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Table 5.  Final stem number (Nt), observed and expected number of recruits > 4.9 cm d.b.h. (nr), inter-census time interval (t, years) and annual recruitment rates (r, % year−1) on the nine plots surviving during all intervals between February 1971 and February 1994. Significance of the difference between observed and expected frequencies of recruits (G-tests) indicated as follows: ***  P < 0.001
 1971–941971–751975–791979–851985–891989–911991–94
Nt408410396369366352408
t (years)23.014.613.436.733.442.182.61
nr (observed)11733403423844
r (% year−1)1.461.803.061.431.871.054.28
nr (expected) 26.8519.4834.7418.0211.1115.35
Gadj 1.417.6 ***< 0.11.31.037.3 ***
Table 6.  Mean annual recruitment rates (r, % year−1) and observed and expected number of recruits > 4.9 cm d.b.h. (nr) during 1975–79, 1991–94 and 1971–94, for 10 tree species growing on the nine plots surviving from 1971 to 1994. Expected number of recruits was determined from post-cyclone recruitment rates (1971–94) on the same plots. Significance of the difference between observed and expected frequencies of recruits (G-tests) indicated as follows: ***  P < 0.001. Two species (Calophyllum peekeli and Endospermum) were excluded from this analysis because they showed no recruitment during the interval on the censused plots
 1975–791991–941971–94
r % year−1nr obs.nr exp.Gadjr % year−1nr obs.nr exp.Gadjr % year−1
C. neo-ebudicum7.9572.785.1*10.1951.555.2*2.97
Campnosperma4.9373.802.44.8642.181.32.60
Dillenia1.5464.630.44.12144.1115.2***1.18
Elaeocarpus6.3032.640.120.4451.536.1*5.49
Gmelina2.1410.630.20.0000.521.34
Maranthes5.1710.410.60.0000.412.02
Parinari2.8274.101.85.12113.5910.4**1.62
Pometia5.1451.973.54.7641.682.51.94
Schizomeria1.6510.660.22.1610.510.41.09
Terminalia2.7120.156.7**0.0000.120.19

Long-term changes in relative abundance

Mean stem density and basal area of the 12 species were both significantly auto-correlated over all intervals up to 30 years (Fig. 4). The correlation coefficients comparing mean stem density on 22 plots over 1.1 years at the start of the study and mean stem density on nine plots over 30 years were 1.00 and 0.98, respectively, and both were highly significant (Bonferroni-corrected P < 0.001). Autocorrelation of mean basal area declined faster over time, but remained significant (P < 0.01) even comparing the 12 species on nine plots over the full 30 years (Fig. 4).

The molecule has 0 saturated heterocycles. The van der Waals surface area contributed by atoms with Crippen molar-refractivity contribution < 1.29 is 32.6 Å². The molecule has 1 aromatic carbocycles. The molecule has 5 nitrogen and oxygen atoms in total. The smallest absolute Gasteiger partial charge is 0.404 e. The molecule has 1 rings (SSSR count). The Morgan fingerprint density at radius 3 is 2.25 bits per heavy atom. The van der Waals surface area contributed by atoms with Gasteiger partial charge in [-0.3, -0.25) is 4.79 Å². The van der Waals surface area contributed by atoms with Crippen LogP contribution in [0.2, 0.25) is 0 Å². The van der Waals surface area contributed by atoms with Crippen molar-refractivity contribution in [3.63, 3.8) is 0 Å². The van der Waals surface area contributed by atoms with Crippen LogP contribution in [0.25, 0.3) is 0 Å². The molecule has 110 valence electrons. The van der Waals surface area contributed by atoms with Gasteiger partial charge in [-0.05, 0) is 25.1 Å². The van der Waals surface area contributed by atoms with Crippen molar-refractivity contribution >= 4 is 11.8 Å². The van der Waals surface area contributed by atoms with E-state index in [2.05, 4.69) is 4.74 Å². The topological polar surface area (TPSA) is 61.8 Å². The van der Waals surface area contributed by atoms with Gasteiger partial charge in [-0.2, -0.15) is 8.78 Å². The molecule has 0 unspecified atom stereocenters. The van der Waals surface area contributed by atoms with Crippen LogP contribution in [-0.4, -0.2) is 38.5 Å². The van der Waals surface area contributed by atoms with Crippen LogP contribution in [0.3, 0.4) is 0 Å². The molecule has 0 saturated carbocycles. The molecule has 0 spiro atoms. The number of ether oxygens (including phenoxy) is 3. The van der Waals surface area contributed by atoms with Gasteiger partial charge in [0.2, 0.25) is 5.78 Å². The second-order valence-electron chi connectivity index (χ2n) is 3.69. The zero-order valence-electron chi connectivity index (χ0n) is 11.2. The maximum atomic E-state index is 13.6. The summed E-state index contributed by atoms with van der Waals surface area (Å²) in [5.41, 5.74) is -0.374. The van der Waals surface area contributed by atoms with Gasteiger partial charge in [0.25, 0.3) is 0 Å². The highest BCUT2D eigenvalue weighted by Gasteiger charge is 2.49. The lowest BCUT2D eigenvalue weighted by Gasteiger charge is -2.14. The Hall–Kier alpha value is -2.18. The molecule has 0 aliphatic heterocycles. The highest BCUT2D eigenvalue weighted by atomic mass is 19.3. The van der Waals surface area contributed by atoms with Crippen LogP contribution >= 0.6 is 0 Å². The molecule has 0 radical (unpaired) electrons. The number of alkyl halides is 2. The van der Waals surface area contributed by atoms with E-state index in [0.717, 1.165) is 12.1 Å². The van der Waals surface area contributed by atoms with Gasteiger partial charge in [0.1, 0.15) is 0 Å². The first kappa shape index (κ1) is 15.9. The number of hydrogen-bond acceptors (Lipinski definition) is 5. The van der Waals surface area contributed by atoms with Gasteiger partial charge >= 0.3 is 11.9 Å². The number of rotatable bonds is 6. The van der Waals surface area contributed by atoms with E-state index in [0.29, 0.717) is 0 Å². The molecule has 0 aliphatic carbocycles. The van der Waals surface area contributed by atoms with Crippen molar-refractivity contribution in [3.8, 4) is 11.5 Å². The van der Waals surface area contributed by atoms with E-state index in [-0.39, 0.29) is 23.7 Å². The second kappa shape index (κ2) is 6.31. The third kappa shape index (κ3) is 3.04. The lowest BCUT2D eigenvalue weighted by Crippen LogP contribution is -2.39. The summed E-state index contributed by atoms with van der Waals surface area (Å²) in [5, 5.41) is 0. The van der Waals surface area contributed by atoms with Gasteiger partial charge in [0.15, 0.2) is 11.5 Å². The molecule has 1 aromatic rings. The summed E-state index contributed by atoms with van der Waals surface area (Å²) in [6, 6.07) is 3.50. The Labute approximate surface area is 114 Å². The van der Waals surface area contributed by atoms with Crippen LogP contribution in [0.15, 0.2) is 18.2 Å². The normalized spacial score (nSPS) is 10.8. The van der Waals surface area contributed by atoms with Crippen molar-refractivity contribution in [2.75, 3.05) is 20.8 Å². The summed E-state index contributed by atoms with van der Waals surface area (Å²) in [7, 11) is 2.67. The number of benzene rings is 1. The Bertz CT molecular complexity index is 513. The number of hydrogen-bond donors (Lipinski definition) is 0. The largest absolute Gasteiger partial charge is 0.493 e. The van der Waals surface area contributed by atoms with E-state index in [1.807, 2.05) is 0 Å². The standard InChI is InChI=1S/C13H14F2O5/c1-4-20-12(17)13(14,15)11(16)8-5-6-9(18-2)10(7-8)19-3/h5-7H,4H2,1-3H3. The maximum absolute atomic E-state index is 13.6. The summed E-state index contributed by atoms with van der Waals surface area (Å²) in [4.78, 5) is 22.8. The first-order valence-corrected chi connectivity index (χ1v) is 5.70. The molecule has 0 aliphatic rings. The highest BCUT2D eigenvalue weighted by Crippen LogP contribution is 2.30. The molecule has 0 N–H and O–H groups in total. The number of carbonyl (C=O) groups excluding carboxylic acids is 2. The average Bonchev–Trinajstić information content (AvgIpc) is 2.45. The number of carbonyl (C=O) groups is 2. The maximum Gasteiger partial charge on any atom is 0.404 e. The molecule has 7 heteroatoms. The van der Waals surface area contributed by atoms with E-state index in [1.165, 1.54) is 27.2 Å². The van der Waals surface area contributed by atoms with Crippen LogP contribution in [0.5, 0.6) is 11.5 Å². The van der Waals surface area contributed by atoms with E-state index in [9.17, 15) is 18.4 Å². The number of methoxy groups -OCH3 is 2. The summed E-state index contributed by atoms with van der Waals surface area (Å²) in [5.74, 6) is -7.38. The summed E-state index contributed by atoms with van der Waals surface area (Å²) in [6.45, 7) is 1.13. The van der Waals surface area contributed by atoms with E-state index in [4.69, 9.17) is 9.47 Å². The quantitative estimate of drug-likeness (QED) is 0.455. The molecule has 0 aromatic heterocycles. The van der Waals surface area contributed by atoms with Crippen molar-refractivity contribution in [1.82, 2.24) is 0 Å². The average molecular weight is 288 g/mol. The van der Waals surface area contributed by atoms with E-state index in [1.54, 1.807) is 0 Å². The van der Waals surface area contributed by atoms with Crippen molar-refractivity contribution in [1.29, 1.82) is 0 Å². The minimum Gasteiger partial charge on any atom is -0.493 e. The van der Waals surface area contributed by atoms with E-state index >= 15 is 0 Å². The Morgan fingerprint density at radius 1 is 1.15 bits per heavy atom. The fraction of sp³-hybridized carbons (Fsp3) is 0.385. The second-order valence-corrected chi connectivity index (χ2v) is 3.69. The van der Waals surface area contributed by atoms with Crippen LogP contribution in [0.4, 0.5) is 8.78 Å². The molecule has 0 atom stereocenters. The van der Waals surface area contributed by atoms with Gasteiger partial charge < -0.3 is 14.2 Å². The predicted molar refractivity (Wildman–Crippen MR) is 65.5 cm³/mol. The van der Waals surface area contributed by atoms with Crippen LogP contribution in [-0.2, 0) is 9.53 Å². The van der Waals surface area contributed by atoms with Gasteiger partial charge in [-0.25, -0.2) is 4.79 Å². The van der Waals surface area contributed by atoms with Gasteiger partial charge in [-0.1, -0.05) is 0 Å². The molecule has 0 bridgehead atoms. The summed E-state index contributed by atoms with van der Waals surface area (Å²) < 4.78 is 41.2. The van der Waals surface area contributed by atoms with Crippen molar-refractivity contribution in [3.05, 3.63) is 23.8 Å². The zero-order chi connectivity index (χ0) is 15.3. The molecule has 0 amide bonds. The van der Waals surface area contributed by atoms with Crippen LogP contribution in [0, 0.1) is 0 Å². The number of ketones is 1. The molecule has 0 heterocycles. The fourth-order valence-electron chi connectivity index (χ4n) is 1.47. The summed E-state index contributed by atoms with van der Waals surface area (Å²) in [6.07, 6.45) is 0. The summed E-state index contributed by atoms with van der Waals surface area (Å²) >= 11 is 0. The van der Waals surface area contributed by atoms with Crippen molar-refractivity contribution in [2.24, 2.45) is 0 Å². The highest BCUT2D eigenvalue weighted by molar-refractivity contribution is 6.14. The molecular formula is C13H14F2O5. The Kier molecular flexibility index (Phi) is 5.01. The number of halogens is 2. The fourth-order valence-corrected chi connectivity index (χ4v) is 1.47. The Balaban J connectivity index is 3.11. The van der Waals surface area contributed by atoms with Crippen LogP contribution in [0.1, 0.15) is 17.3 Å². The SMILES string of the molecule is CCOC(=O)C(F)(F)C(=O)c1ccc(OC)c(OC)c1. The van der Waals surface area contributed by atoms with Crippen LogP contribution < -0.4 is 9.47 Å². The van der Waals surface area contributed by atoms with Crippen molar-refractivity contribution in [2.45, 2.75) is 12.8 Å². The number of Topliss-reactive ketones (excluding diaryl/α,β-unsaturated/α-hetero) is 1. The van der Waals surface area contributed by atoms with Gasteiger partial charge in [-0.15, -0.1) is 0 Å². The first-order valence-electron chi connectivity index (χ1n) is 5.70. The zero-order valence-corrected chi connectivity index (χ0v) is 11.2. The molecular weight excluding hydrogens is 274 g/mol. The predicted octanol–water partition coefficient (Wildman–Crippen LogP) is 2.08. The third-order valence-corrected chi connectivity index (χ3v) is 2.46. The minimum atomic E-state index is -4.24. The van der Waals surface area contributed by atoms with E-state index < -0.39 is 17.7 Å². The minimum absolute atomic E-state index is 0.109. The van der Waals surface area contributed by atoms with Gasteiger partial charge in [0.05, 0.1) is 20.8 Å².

image

Figure 4. Correlation coefficients comparing the mean stem densities (closed symbols) and basal areas (open symbols) of 12 tree species on the same plots between the first census in 1964 and the 14 subsequent censuses. Bonferroni-corrected significance levels indicated as horizontal lines on the figure.

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There was no substantial change in relative abundance of the more common species over time despite the high rates of mortality and recruitment generated by the intense period of cyclone activity during 1967–70 (Fig. 5). Some species showed a decline in mean stem density and basal area during the period 1967–68 and a partial recovery of both abundance measures by 1971 or 1975. Figure 5 shows clearly that the relative abundance of the 12 species was maintained over time, despite substantial inter-specific differences in cyclone-induced mortality (Table 2). This lack of change follows from the positive relationship between mortality and recruitment rates across the 12 species (Fig. 6).

image

Figure 5. Log mean stem density and log mean basal area of 12 tree species in lowland tropical rain forest on Kolombangara, Solomon Islands, comparing all nine plots over 1964–1994. Two-letter codes correspond to the species listed in Table 1.

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image

Figure 6. Mean annual mortality and recruitment rates over 30 years (% year−1) for 12 tree species of lowland tropical rain forest on Kolombangara, Solomon Islands. Two-letter codes correspond to the species listed in Table 1. The 1 : 1 mortality = recruitment line is also shown.

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Discussion

  1. Top of page
  2. Summary
  3. Introduction
  4. Methods
  5. Results
  6. Discussion
  7. Acknowledgements
  8. References

Short-term effects of cyclones on forest structure and tree mortality